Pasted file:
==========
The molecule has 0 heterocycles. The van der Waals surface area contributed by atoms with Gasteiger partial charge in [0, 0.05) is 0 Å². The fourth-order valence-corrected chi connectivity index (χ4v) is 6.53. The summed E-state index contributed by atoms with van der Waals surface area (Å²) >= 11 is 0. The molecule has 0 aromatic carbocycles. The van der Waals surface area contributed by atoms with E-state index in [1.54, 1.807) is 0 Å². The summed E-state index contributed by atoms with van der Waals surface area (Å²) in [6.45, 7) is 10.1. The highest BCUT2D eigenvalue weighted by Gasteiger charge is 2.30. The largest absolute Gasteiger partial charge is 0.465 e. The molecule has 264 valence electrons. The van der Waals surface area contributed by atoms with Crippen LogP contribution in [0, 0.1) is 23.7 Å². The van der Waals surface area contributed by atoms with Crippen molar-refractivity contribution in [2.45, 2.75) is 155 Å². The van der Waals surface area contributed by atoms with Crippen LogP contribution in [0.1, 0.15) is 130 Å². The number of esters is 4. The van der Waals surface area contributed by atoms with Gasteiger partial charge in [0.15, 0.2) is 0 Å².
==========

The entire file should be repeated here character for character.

The molecule has 0 heterocycles. The van der Waals surface area contributed by atoms with Gasteiger partial charge in [0, 0.05) is 0 Å². The fourth-order valence-corrected chi connectivity index (χ4v) is 6.53. The summed E-state index contributed by atoms with van der Waals surface area (Å²) >= 11 is 0. The molecule has 0 aromatic carbocycles. The van der Waals surface area contributed by atoms with E-state index in [1.54, 1.807) is 0 Å². The summed E-state index contributed by atoms with van der Waals surface area (Å²) in [6.45, 7) is 10.1. The highest BCUT2D eigenvalue weighted by Gasteiger charge is 2.30. The largest absolute Gasteiger partial charge is 0.465 e. The molecule has 264 valence electrons. The van der Waals surface area contributed by atoms with Crippen LogP contribution in [0, 0.1) is 23.7 Å². The van der Waals surface area contributed by atoms with Crippen molar-refractivity contribution in [2.45, 2.75) is 155 Å². The van der Waals surface area contributed by atoms with Crippen LogP contribution in [0.1, 0.15) is 130 Å². The number of esters is 4. The van der Waals surface area contributed by atoms with Gasteiger partial charge in [0.15, 0.2) is 0 Å².